The Sh3.2 billion land in Nairobi’s Ruaraka that is at the centre of controversy belong to the public, Nairobi Governor Mike Sonko has said.
Mr Sonko yesterday told a Senate committee that despite the prime land being a property of the public, City Hall was kept in the dark over a deal that saw the Ministry of Education acquire it.
The land in question is where Drive-Inn Primary School and Ruaraka High School are situated. City businessman Francis Mburu has claimed ownership of the land where the two institutions sit on.
“Documents in our possession as a county government show the 13.5-acre piece of land does not belong to an individual,” Mr Sonko told members of the Senator Moses Kajwang’-led County Public Accounts Investment Committee.
He explained documents dating back to 1982 confirm the land is an asset of the county, and the two schools were built after part of it was surrendered by the Government to facilitate their construction as part of public utilities.
To prove his claims, the governor submitted to the committee maps together with minutes of a meeting by the defunct Nairobi City Council which oversaw the sub-division of the land.
Disputes on rise
So far, Mburu, the director of Afrison Export Import and Huelands Limited Companies who lays claim to the land registered as LR No.7879/4, has been paid Sh1.5 billion for it. His sons Justin Mburu and Mark Mburu are also co-directors of the firms.
“A cartel that worked in previous county administration worked hand in hand with Mr Mburu to execute the scheme to defraud the public their land. Since assuming office, I have suspended rogue land officials,” he said.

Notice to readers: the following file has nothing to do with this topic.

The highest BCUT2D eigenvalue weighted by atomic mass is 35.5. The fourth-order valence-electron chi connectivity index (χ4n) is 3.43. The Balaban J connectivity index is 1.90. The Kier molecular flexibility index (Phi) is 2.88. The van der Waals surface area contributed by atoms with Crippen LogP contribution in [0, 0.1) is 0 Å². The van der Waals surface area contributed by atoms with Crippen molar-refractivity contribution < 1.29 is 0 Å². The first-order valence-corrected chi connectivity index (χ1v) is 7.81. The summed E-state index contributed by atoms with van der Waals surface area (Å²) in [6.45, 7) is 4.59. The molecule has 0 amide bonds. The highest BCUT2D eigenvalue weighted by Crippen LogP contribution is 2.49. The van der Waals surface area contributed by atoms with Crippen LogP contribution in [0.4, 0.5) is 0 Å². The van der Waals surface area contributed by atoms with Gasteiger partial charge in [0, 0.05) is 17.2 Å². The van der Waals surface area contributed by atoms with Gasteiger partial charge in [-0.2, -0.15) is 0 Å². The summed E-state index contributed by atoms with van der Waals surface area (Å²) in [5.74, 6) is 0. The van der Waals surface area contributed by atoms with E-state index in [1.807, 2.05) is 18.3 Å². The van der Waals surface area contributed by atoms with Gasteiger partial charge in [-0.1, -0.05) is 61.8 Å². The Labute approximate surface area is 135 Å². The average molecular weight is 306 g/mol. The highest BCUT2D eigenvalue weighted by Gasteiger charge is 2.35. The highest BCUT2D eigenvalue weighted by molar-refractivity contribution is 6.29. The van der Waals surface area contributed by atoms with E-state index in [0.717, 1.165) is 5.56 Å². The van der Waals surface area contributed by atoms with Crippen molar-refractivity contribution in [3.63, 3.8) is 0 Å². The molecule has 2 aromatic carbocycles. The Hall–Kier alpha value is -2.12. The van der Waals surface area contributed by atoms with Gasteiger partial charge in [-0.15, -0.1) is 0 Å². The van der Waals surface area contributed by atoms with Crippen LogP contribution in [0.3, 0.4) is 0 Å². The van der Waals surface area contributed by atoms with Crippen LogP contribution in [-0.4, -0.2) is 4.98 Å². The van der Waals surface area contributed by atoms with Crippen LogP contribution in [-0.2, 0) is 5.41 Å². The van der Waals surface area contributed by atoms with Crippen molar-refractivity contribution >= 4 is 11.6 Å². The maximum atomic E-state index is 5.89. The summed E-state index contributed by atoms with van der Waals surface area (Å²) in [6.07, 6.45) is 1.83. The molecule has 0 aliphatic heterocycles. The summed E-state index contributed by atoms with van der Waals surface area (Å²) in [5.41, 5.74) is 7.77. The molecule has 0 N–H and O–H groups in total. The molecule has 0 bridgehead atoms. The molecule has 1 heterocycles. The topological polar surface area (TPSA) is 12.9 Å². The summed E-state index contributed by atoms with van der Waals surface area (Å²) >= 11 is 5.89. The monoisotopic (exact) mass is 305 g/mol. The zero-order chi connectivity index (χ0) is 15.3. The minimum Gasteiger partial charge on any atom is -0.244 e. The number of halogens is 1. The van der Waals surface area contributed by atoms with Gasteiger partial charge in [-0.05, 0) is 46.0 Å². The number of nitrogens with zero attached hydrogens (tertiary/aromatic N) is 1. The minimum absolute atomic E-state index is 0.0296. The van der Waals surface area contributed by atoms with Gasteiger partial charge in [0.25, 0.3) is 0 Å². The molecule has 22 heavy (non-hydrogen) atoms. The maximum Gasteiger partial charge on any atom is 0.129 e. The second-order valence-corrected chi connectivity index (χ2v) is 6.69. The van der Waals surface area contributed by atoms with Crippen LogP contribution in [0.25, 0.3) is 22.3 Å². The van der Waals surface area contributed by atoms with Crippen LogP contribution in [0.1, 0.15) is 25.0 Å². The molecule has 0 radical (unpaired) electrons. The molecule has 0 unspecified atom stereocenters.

Lands Executive Charles Kerich told the lawmakers that disputes over land in the city county are in the rise, noting the issue has reached endemic levels.
“The issue of land grabbing in Nairobi has existed for quite a long time and is fast turning out to be a crisis . As an administration, we have declared that we will not tolerate the vice at all,” said Mr Kerich.
He said they get numerous complaints regarding land issues daily.
“We strive to ensure we serve the people of Nairobi in best and just way as possible,” said Kerich.
Two weeks ago, Mr Mburu while appearing before the Senate’s County Public Accounts and Investments Committee, told legislators he was ready to refund money already paid to him in exchange for his land.
He cited frustration by State agencies in seeking compensation, saying he could refund the Sh1.5 billion he was paid and proceed to demolish all the structures on the land, including the two schools.
This was after the committee said it had ordered the National Treasury not to make a further payment of Sh1.7 billion.
Mburu told senators he was considering going to court to seek Sh6 billion compensation in rent arrears for “illegal structures” on the land.